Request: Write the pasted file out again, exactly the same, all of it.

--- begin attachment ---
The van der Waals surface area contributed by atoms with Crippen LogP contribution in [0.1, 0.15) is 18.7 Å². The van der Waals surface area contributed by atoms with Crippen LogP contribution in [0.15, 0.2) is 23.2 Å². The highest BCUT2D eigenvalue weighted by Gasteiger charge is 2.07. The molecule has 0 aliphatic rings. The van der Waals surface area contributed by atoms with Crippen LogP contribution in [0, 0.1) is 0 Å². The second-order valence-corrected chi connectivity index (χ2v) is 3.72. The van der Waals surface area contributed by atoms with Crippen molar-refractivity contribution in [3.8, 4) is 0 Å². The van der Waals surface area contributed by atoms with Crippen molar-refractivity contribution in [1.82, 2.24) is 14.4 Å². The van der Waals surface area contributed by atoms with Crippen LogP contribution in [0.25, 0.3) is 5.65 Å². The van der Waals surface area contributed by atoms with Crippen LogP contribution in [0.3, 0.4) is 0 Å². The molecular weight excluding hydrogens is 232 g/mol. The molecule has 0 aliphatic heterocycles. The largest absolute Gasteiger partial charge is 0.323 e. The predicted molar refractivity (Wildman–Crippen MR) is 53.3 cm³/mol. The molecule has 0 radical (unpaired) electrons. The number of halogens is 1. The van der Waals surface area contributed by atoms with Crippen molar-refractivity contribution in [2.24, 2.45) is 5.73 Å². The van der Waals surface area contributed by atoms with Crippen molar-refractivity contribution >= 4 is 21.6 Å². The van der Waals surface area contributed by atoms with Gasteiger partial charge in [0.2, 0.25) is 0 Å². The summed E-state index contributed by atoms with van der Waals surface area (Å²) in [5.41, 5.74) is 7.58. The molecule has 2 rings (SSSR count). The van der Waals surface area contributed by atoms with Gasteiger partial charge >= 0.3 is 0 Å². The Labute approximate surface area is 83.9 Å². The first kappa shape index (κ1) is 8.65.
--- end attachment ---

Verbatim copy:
The van der Waals surface area contributed by atoms with Crippen LogP contribution in [0.1, 0.15) is 18.7 Å². The van der Waals surface area contributed by atoms with Crippen LogP contribution in [0.15, 0.2) is 23.2 Å². The highest BCUT2D eigenvalue weighted by Gasteiger charge is 2.07. The molecule has 0 aliphatic rings. The van der Waals surface area contributed by atoms with Crippen LogP contribution in [0, 0.1) is 0 Å². The second-order valence-corrected chi connectivity index (χ2v) is 3.72. The van der Waals surface area contributed by atoms with Crippen molar-refractivity contribution in [3.8, 4) is 0 Å². The van der Waals surface area contributed by atoms with Crippen molar-refractivity contribution in [1.82, 2.24) is 14.4 Å². The van der Waals surface area contributed by atoms with Crippen LogP contribution in [0.25, 0.3) is 5.65 Å². The van der Waals surface area contributed by atoms with Crippen LogP contribution in [0.3, 0.4) is 0 Å². The molecular weight excluding hydrogens is 232 g/mol. The molecule has 0 aliphatic heterocycles. The largest absolute Gasteiger partial charge is 0.323 e. The predicted molar refractivity (Wildman–Crippen MR) is 53.3 cm³/mol. The molecule has 0 radical (unpaired) electrons. The number of halogens is 1. The van der Waals surface area contributed by atoms with Crippen molar-refractivity contribution in [2.24, 2.45) is 5.73 Å². The van der Waals surface area contributed by atoms with Crippen molar-refractivity contribution >= 4 is 21.6 Å². The van der Waals surface area contributed by atoms with Gasteiger partial charge in [0.2, 0.25) is 0 Å². The summed E-state index contributed by atoms with van der Waals surface area (Å²) in [5.41, 5.74) is 7.58. The molecule has 2 rings (SSSR count). The van der Waals surface area contributed by atoms with Gasteiger partial charge >= 0.3 is 0 Å². The Labute approximate surface area is 83.9 Å². The first kappa shape index (κ1) is 8.65.